When renowned film director Péter Gárdos wrote the story, he intended it as a film script, but eventually he made it into a novel. “Fever at Dawn,” the love story of two Holocaust survivors―the author’s parents―has ever since sold in more than 20 territories.
In advance of Imre Kertész’s first public appearance in Great Britain on 5 March at the Jewish Book Week, it seemed worth gathering together a handful of references that he has made to the English in various published works. This is mostly because they carry an amusingly equivocal edge, but they also highlight a few of the difficult choices translators sometimes face.
This year Peter Sherwood is celebrating his golden jubilee, fifty years of translating from Hungarian. To mark the occasion and to celebrate his work, here's the veteran linguist himself explaining how he ended up in such an odd vocation, as a literary diplomat.
An Eastern European Juliet set during the times of darkest dictatorship and without a Romeo: this, in a single sentence, is the essence of András Visky's drama, a "dialogue" in which the Transylvanian writer has documented the true story of his parents. In 1939, his father fled from Rumania to Hungary, where he was to meet his future wife.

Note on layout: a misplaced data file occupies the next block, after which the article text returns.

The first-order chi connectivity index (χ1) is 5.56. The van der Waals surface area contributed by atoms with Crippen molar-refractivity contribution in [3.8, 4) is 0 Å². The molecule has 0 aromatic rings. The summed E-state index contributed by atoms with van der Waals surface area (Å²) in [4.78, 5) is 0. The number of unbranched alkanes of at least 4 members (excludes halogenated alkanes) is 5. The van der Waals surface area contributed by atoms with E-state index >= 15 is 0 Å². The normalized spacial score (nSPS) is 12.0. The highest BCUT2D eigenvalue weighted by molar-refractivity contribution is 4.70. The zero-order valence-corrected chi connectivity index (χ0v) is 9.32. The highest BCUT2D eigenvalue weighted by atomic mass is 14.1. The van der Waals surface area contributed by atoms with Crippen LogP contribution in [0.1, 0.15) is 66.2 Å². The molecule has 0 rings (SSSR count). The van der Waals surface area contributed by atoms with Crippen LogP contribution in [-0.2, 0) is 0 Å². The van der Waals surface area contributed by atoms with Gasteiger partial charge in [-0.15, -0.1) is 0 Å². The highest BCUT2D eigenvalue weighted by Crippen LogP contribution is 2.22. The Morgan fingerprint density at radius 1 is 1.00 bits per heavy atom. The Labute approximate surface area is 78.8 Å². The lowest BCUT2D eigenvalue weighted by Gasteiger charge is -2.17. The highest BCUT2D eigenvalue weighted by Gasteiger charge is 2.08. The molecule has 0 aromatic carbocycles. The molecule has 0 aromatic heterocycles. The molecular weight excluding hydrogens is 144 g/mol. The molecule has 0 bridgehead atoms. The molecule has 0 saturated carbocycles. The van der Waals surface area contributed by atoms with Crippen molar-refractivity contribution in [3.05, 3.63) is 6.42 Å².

Celebrated postmodern author Péter Esterházy is currently making Hungarian literary headlines in more contexts than one. Beside the timely billowing of birthday laudations as Esterházy turns 60 this Wednesday, his infamously liberal use of borrowed "guest texts" has also been getting a considerable share of public lambasting recently. Whether or not a fair share is a matter of renewed debate.